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    • Monroe, James
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    • Jefferson, Thomas
    • Monroe, James

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Documents filtered by: Author="Monroe, James" AND Correspondent="Jefferson, Thomas" AND Correspondent="Monroe, James"
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Mr Sullivan who will have the pleasure to present you this letter, intending to visit the upper part of our State, & particularly the university, having expressd a desire to be made known to you, I give him with pleasure this introduction. He is the son of gov r Sullivan of Massachusetts with whom you were probably acquainted. With great respect & sincere regard I am dear Sir your friend— MHi .
I intended to have called on you to day, and had actually set out, but have been compelld to return, by the rain, & still more serious menacing. I shall avail myself of some early occasion. I send the bearer, to enquire, after the state of your health, & that of your family—with my best wishes & great respect MHi .
Mr Owen intending from motives of respect to pay to you & Mr Madison, a visit, has requested of me a letter of introduction to you, with which I readily comply. His character for benevolence, & improvement in certain branches of industry is I doubt not, well known to you. He indulges a strong hope that the good effect of his system, may be sensibly felt, in improving the condition of mankind....
The enclosed letter from M r Go relating to a subject interesting to you, and your family, I forward it to you with pleasure. we have heard with deep regret, of the afflicting calamity with which you have been visited, but well know that you will not want resources, to meet any disaster, to which, our nature is subject. with our best wishes to M rs Randolph & family, I am Dear Sir very...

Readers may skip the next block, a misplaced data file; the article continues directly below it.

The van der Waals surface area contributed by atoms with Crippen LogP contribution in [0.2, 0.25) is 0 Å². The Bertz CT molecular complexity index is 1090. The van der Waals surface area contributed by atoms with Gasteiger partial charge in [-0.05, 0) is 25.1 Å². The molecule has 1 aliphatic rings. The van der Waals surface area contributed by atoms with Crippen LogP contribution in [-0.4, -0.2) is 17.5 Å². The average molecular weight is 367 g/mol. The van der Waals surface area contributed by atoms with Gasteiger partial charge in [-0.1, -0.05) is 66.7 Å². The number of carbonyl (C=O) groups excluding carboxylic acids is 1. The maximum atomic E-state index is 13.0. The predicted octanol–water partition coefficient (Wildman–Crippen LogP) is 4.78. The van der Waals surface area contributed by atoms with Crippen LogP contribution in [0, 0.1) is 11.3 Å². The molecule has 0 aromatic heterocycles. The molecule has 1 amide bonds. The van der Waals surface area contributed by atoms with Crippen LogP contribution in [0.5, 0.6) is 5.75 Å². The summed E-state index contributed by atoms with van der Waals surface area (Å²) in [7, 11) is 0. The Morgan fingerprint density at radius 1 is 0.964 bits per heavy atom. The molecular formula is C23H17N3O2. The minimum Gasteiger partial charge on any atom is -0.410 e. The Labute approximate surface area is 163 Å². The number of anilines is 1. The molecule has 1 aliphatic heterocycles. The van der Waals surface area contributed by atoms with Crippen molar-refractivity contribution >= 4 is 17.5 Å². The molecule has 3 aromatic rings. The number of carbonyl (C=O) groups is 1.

Having lately rec d an intimation that an herb which I now send you, would be useful to you. I hasten to do it by the present mail. The parties are highly respectable, I mean Mr Hooe on whom it has operated, & Mr Buckner who writes the letter which I send you. I will write you again by the next mail. I have no doubt of the extr y efficacy of the remedy—in haste yours MHi .
I have decided to comply with your summons, and shall be with you at the time appointed. RC ( MHi ); endorsed by TJ as received 30 Apr. 1817 and so recorded in SJL .
J. M’s best respects to mr Jefferson. He encloses him a hand bill just receivd which seems to confirm the account of yesterday. RC ( MHi ); dateline at foot of text; addressed: “M r Jefferson Monticello”; endorsed by TJ as received 11 Aug. 1815 and so recorded in SJL . Enclosure not found.
I regret that it will not be in my power to dine with you to day—Judge Nelson is with me & I cannot leave him. I will be with you as soon as in my power, and certainly as much as the urgent state of my affairs will permit. I hope that you were not injurd, by your ride, on yesterday. MHi .
New York, 6 Apr. 1785. Introducing John Cooper of North Carolina, who intends establishing himself in commerce in London or at the Hague. He was introduced to Monroe by “the gentleman of the No. Carolina delegation and Mr. Hardy as a person of note and probity in his line.” RC ( DLC ); 2 p.; endorsed. Entered in SJL as received 23 Sep. 1785, “by W. Short.” Enclosed in John Cooper to TJ, 2 Aug....
It will afford me great pleasure to sit for the artist, mentiond, in yours, just received, & to hold a place in society with those, who have been so highly, & deservedly, honourd by their country. I will receive him to morrow, and afterwards, as may suit our mutual convenience. I was very fearful that you sufferd by the rain yesterday, but hope that you escapd it. MHi .